Is political Islam on the march?
Since the Sept. 11 terror attacks nearly five years ago, Americans have come increasingly to believe that political Islam is a mortal threat to the West, an aggressive and totalitarian ideology dedicated to random destruction and global subjugation. Fueling Western fears is the migration of political Islam into tiny, but important, communities of Muslims living in Europe. The victory by Hamas in Palestinian parliamentary elections and the Muslim Brotherhood in Egypt reinforced perceptions that political Islam is inexorably on the march.Skip to next paragraph
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Some American commentators have called for an all-out war against all manifestations of political Islam. Disentangling myth from reality about this movement, whose goal is to establish governments based on sharia, Koranic law, is an intellectual challenge fraught with difficulties. Here are five facts to consider:
Fact 1: The political Islamist movement is highly complex and diverse. It encompasses a broad spectrum of mainstream and militant forces. Mainstream Islamists - that is, Muslim Brothers and other independent activists - represent an overwhelming majority of religiously oriented groups (in the upper 90th percentile, whereas militants or jihadists are a tiny but critical minority); they accept the rules of the political game, embrace democratic principles, and oppose violence.
In the 1940s, 1950s, and 1960s the Muslim Brotherhood - the most powerfully organized of all Islamists, with local branches in the Arab Middle East and Central and South and Southeast Asia - flirted with violence. But since the early 1970s Muslim Brothers have increasingly moved to the political mainstream, and aim to Islamize state and society through peaceful means. Although Muslim Brothers are often targeted and excluded from politics by ruling autocrats, they no longer use force or the threat of force to attain their goals.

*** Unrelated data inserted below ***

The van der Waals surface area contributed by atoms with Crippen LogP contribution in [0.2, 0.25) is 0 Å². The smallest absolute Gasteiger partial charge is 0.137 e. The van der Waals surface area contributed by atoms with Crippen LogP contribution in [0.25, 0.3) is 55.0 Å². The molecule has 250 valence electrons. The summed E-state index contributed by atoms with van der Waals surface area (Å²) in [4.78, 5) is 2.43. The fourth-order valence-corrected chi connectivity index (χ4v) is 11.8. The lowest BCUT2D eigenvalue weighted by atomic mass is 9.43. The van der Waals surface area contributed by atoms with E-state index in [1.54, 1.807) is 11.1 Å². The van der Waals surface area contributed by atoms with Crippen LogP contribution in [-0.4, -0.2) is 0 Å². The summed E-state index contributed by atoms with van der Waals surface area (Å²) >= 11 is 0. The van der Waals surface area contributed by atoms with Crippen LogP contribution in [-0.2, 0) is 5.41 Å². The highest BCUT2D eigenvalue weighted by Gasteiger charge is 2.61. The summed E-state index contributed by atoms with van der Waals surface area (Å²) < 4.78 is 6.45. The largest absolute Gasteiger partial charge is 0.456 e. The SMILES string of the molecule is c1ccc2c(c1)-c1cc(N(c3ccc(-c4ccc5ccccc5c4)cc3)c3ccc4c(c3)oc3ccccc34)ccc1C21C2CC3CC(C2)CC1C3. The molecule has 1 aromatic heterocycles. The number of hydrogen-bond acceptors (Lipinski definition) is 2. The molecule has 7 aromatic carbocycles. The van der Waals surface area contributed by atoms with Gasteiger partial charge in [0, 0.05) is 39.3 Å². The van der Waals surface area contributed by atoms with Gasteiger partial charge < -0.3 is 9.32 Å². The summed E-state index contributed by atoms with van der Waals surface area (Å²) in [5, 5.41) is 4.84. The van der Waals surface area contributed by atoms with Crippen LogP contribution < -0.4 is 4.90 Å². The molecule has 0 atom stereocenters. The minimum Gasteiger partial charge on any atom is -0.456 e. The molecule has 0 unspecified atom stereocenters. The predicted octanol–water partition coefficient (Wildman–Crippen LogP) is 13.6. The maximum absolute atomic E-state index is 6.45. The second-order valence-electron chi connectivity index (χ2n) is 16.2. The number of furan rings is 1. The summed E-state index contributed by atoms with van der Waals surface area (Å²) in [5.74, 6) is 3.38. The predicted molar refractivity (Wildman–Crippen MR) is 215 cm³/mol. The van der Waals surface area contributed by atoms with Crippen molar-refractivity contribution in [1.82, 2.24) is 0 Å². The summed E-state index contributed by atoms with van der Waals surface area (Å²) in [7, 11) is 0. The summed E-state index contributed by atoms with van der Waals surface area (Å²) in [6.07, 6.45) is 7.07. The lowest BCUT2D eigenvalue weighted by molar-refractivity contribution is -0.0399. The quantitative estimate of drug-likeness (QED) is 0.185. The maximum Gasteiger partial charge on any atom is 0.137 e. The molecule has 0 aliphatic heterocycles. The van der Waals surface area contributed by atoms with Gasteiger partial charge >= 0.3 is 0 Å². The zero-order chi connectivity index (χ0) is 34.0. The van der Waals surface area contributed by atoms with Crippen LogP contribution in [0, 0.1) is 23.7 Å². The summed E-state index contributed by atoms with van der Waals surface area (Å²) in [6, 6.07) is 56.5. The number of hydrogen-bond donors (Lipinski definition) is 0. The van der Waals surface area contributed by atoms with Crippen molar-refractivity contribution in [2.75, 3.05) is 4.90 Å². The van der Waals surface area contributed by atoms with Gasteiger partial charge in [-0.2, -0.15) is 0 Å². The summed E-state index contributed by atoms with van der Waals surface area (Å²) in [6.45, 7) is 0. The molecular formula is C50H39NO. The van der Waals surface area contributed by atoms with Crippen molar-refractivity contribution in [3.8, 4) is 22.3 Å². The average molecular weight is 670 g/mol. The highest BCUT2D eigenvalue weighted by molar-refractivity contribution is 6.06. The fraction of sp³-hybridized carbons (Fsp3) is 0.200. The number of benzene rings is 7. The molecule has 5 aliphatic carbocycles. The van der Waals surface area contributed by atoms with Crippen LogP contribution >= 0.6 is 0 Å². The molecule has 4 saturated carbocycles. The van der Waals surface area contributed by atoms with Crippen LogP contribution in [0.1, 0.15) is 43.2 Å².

Fact 2: Mainstream and enlightened Islamists are playing an active role in expanding political debate in Muslim societies. They have forced existing secular dictatorships - such as those in Egypt, Tunisia, Morocco, Algeria, Turkey, Jordan, and even Saudi Arabia - to respond to their challenge to open up the closed political system and reform government institutions. Without such pressure, these authoritarian Arab rulers would have no incentive to respond to demands for inclusion and transparency.
Historic opponents of Western-style democracy, Islamists have become unwitting harbingers of democratic transformation. They formed alliances with their former sworn political opponents, including secularists and Marxists, in calling upon governments to respect human rights and the rule of law.
Mainstream or traditional Islamists are not born-again democrats and never will be. They are deeply patriarchal, seeing themselves as the guardians of faith, tradition, and authenticity. In Kuwait and Saudi Arabia, Islamists have vehemently opposed efforts to give women the right to vote or to drive cars. In Egypt, Morocco, Jordan, Tunisia, Algeria, Pakistan, and other Muslim countries, they denounce any legislation that would enable women to divorce abusive husbands, travel without male permission, or achieve full representation in government.